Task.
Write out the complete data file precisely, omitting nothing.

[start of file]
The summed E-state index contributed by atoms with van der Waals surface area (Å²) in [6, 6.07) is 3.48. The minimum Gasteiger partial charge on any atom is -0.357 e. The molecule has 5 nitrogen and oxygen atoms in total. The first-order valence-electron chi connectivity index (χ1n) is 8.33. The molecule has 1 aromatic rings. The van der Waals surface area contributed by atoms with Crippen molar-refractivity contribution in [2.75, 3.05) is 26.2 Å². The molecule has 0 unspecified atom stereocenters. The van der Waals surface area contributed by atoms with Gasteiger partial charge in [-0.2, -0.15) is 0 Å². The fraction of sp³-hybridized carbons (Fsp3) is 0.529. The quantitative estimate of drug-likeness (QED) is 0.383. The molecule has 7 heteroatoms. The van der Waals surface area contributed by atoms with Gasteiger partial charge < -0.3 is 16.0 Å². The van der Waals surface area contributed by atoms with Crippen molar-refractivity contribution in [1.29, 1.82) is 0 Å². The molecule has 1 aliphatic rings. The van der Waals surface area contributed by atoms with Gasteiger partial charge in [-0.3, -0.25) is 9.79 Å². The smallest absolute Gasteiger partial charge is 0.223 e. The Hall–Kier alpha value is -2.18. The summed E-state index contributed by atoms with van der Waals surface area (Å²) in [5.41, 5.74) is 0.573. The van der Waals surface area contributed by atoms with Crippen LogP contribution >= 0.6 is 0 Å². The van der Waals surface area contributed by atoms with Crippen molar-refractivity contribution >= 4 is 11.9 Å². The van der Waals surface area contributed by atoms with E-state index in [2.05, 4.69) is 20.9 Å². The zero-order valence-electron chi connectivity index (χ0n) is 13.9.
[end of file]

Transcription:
The summed E-state index contributed by atoms with van der Waals surface area (Å²) in [6, 6.07) is 3.48. The minimum Gasteiger partial charge on any atom is -0.357 e. The molecule has 5 nitrogen and oxygen atoms in total. The first-order valence-electron chi connectivity index (χ1n) is 8.33. The molecule has 1 aromatic rings. The van der Waals surface area contributed by atoms with Crippen molar-refractivity contribution in [2.75, 3.05) is 26.2 Å². The molecule has 0 unspecified atom stereocenters. The van der Waals surface area contributed by atoms with Gasteiger partial charge in [-0.2, -0.15) is 0 Å². The fraction of sp³-hybridized carbons (Fsp3) is 0.529. The quantitative estimate of drug-likeness (QED) is 0.383. The molecule has 7 heteroatoms. The van der Waals surface area contributed by atoms with Gasteiger partial charge < -0.3 is 16.0 Å². The van der Waals surface area contributed by atoms with Crippen molar-refractivity contribution in [1.29, 1.82) is 0 Å². The molecule has 1 aliphatic rings. The van der Waals surface area contributed by atoms with Gasteiger partial charge in [-0.3, -0.25) is 9.79 Å². The smallest absolute Gasteiger partial charge is 0.223 e. The Hall–Kier alpha value is -2.18. The summed E-state index contributed by atoms with van der Waals surface area (Å²) in [5.41, 5.74) is 0.573. The van der Waals surface area contributed by atoms with Crippen LogP contribution >= 0.6 is 0 Å². The van der Waals surface area contributed by atoms with Crippen molar-refractivity contribution >= 4 is 11.9 Å². The van der Waals surface area contributed by atoms with E-state index in [2.05, 4.69) is 20.9 Å². The zero-order valence-electron chi connectivity index (χ0n) is 13.9.